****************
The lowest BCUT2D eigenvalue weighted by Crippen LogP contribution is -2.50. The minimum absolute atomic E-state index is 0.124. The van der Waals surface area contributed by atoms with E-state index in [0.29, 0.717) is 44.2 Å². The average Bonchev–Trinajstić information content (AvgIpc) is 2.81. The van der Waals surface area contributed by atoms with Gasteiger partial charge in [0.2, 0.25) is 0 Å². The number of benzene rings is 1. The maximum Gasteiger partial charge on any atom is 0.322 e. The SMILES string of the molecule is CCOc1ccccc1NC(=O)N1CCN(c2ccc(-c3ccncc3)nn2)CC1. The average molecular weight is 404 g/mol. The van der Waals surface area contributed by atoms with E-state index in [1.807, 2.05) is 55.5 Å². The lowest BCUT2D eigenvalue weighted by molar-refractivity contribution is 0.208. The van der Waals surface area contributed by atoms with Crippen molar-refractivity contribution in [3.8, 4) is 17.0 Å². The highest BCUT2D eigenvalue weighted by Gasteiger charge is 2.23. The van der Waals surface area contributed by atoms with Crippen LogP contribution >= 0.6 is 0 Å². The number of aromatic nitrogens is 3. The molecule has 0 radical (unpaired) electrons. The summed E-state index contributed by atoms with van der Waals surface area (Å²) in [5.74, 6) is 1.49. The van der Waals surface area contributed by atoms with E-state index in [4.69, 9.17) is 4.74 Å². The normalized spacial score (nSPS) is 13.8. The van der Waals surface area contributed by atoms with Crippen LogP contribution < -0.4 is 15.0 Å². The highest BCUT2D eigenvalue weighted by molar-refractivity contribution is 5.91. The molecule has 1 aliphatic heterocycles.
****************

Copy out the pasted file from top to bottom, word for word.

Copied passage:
The lowest BCUT2D eigenvalue weighted by Crippen LogP contribution is -2.50. The minimum absolute atomic E-state index is 0.124. The van der Waals surface area contributed by atoms with E-state index in [0.29, 0.717) is 44.2 Å². The average Bonchev–Trinajstić information content (AvgIpc) is 2.81. The van der Waals surface area contributed by atoms with Gasteiger partial charge in [0.2, 0.25) is 0 Å². The number of benzene rings is 1. The maximum Gasteiger partial charge on any atom is 0.322 e. The SMILES string of the molecule is CCOc1ccccc1NC(=O)N1CCN(c2ccc(-c3ccncc3)nn2)CC1. The average molecular weight is 404 g/mol. The van der Waals surface area contributed by atoms with E-state index in [1.807, 2.05) is 55.5 Å². The lowest BCUT2D eigenvalue weighted by molar-refractivity contribution is 0.208. The van der Waals surface area contributed by atoms with Crippen molar-refractivity contribution in [3.8, 4) is 17.0 Å². The highest BCUT2D eigenvalue weighted by Gasteiger charge is 2.23. The van der Waals surface area contributed by atoms with Crippen LogP contribution >= 0.6 is 0 Å². The number of aromatic nitrogens is 3. The molecule has 0 radical (unpaired) electrons. The summed E-state index contributed by atoms with van der Waals surface area (Å²) in [5.74, 6) is 1.49. The van der Waals surface area contributed by atoms with E-state index in [4.69, 9.17) is 4.74 Å². The normalized spacial score (nSPS) is 13.8. The van der Waals surface area contributed by atoms with Crippen LogP contribution < -0.4 is 15.0 Å². The highest BCUT2D eigenvalue weighted by molar-refractivity contribution is 5.91. The molecule has 1 aliphatic heterocycles.